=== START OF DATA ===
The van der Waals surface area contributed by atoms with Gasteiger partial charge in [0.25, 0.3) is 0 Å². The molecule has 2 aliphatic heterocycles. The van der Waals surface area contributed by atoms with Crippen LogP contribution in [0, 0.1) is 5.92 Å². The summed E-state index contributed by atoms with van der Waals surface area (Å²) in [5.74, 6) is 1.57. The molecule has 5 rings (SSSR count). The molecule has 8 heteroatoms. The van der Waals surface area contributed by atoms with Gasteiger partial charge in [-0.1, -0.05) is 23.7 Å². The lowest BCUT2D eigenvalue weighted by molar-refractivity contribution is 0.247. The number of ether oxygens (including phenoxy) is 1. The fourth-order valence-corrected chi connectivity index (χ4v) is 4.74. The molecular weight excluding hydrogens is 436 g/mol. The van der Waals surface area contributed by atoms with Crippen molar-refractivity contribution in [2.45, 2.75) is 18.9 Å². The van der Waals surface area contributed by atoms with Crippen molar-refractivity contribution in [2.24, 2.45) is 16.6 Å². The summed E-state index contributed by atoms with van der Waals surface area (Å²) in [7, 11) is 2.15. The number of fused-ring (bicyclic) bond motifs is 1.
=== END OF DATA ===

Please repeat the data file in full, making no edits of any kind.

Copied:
The van der Waals surface area contributed by atoms with Gasteiger partial charge in [0.25, 0.3) is 0 Å². The molecule has 2 aliphatic heterocycles. The van der Waals surface area contributed by atoms with Crippen LogP contribution in [0, 0.1) is 5.92 Å². The summed E-state index contributed by atoms with van der Waals surface area (Å²) in [5.74, 6) is 1.57. The molecule has 5 rings (SSSR count). The molecule has 8 heteroatoms. The van der Waals surface area contributed by atoms with Gasteiger partial charge in [-0.1, -0.05) is 23.7 Å². The lowest BCUT2D eigenvalue weighted by molar-refractivity contribution is 0.247. The number of ether oxygens (including phenoxy) is 1. The fourth-order valence-corrected chi connectivity index (χ4v) is 4.74. The molecular weight excluding hydrogens is 436 g/mol. The van der Waals surface area contributed by atoms with Crippen molar-refractivity contribution in [2.45, 2.75) is 18.9 Å². The van der Waals surface area contributed by atoms with Crippen molar-refractivity contribution in [2.24, 2.45) is 16.6 Å². The summed E-state index contributed by atoms with van der Waals surface area (Å²) in [7, 11) is 2.15. The number of fused-ring (bicyclic) bond motifs is 1.